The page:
1. What an amazing story about your friend’s spouse! There is so much that is unknown in medicine and about the human body.

      I understand about the fear staying with you – I had Hodgkin’s lymphoma in my late 20s and then melanoma in my 40s. Although I consider myself “cured” of both, the worry is still there.

      It is hardly imaginable that, in a country as wealthy as ours, our citizens have to worry about being bankrupted due to healthcare costs. I hope that for everyone’s sake, this is fixed soon. I think your retirement fear is shared by many.

  4. Hi Janis! Sorry to hear you’ve had such a recent string of friends dealing with this. Illness, especially these that sound so scary and have so much negative energy attached to them make it even more difficult. I agree with your conclusion that we do what we can to stay healthy, love those that are close to us, live as fully as we can and still know that at some point in our future our time will come. As my husband has been known to say, “none of us will get out alive.” So we might as well make the most of it while we can. And yes to optimism–because what is the alternative! ~Kathy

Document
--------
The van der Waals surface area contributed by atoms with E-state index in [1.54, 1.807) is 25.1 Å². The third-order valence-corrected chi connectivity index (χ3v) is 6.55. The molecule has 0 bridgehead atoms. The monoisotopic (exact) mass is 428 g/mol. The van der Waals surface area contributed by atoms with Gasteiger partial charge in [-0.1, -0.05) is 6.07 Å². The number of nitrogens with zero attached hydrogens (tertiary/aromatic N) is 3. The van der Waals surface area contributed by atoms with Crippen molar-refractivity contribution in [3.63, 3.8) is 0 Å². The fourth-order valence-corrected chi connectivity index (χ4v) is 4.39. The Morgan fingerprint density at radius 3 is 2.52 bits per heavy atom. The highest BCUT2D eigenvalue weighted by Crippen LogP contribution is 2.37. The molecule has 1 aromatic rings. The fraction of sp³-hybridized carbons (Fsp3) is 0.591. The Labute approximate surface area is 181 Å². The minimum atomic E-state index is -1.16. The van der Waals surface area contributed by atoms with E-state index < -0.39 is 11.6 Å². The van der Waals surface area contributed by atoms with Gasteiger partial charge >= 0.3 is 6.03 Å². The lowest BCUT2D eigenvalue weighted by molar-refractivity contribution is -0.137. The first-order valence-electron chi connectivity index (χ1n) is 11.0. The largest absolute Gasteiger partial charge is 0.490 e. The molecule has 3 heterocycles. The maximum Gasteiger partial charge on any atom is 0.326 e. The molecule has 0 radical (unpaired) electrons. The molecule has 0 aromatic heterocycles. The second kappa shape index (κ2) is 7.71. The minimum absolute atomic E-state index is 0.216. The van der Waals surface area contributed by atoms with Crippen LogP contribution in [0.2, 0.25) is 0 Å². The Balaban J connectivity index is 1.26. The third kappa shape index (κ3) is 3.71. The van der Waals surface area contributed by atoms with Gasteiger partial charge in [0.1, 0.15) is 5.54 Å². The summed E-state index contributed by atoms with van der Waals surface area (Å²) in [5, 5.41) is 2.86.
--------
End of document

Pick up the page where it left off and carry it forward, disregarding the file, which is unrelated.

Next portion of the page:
1. I know that you share my sense of optimism and belief in positive thinking (although my post might have been a bit of a downer, I really do try to look on the bright side…) and it has served us well throughout life. As your husband says, “none of us will get out alive” so live well, love hard, and laugh often. I know that even those friends that I wrote about aren’t wasting a minute feeling sorry for themselves.

  5. You are right on about the fact that as we age and others around us age, we “see” more illnesses. My neighbor suddenly passed away from complications of pneumonia (I think you saw that post). In my mid-50s I hear of more classmates passing away. A former employee, who is 32 years old, was diagnosed with aggressive breast cancer last summer. I also think that social media puts these stories up front and center at a staggering rate whereas we may not have heard of a friend’s illness so soon. Now we literally take the journey with them which is therapeutic, but keeps us closer than we realize. I do know that God know the number of our days and when it’s our turn to go home, we just do. And that is part of the passage of life, one wheel at a time. I hope your friends can experience healing and peace, and to you as well, Janis!